Use of Simple and Complex Samples to Teach Untrained Relations to Children with Autism Spectrum Disorders

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Use of Simple and Complex Samples to Teach Untrained Relations to Children with Autism Spectrum Disorders

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Title: Use of Simple and Complex Samples to Teach Untrained Relations to Children with Autism Spectrum Disorders
Author: Miller, Anthony
Abstract: The purpose of the present study was to compare simple and complex samples during conditional discrimination training to teach spelling and typing on a keyboard to students with a diagnosis of autism. Two students, ages 5 and 8, were recruited. Using an adapted alternating treatment design, participants were exposed to a simple sample (visual image) and complex sample (image and word) stimulus set to determine the effectiveness of both procedures to establish untrained relations. Participants were directly trained in two relations during the simple sample condition: 1) matching words to their corresponding pictures, and 2) typing letters to spell words presented on the computer screen. Participants were directly trained in one relation during the complex sample condition: typing letters when given the corresponding picture and word on the computer screen. Three untrained relations were assessed using a pre-posttest design: 1) typing words when shown corresponding pictures, 2) typing words when provided with the dictated name of the picture, and 3) matching pictures to their corresponding words. Results indicate both simple and complex samples were effective in producing the untrained relation, but the use of complex samples required fewer trials to meet mastery criterion for both participants.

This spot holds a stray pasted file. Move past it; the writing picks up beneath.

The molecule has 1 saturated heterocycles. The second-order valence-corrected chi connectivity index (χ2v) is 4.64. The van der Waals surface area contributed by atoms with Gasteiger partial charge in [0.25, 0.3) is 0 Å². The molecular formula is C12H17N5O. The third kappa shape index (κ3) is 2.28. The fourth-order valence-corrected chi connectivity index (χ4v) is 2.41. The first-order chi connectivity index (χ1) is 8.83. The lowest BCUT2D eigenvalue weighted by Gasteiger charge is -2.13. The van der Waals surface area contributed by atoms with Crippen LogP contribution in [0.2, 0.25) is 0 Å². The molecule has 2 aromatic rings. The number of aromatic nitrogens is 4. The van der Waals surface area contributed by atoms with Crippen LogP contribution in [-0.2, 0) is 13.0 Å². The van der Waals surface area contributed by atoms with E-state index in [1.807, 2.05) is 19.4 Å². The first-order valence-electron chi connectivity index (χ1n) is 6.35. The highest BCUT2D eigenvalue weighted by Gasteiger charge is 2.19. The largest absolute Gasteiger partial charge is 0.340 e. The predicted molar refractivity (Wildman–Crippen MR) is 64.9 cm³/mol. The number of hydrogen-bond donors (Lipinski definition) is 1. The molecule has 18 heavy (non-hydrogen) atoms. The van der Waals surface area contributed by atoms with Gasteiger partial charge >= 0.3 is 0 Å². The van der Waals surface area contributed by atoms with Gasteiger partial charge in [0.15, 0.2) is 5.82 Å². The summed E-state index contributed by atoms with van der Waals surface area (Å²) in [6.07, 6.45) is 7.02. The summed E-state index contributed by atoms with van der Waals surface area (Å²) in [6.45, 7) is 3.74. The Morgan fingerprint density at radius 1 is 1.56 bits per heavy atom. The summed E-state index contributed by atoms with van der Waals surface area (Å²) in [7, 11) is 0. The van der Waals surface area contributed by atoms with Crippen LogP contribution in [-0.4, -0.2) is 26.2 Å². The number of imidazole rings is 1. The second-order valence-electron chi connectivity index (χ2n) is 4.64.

Description: vi, 62 leaves : illustrations ; 29 cm.
URI: http://hdl.handle.net/1989/10457
Date: 2013

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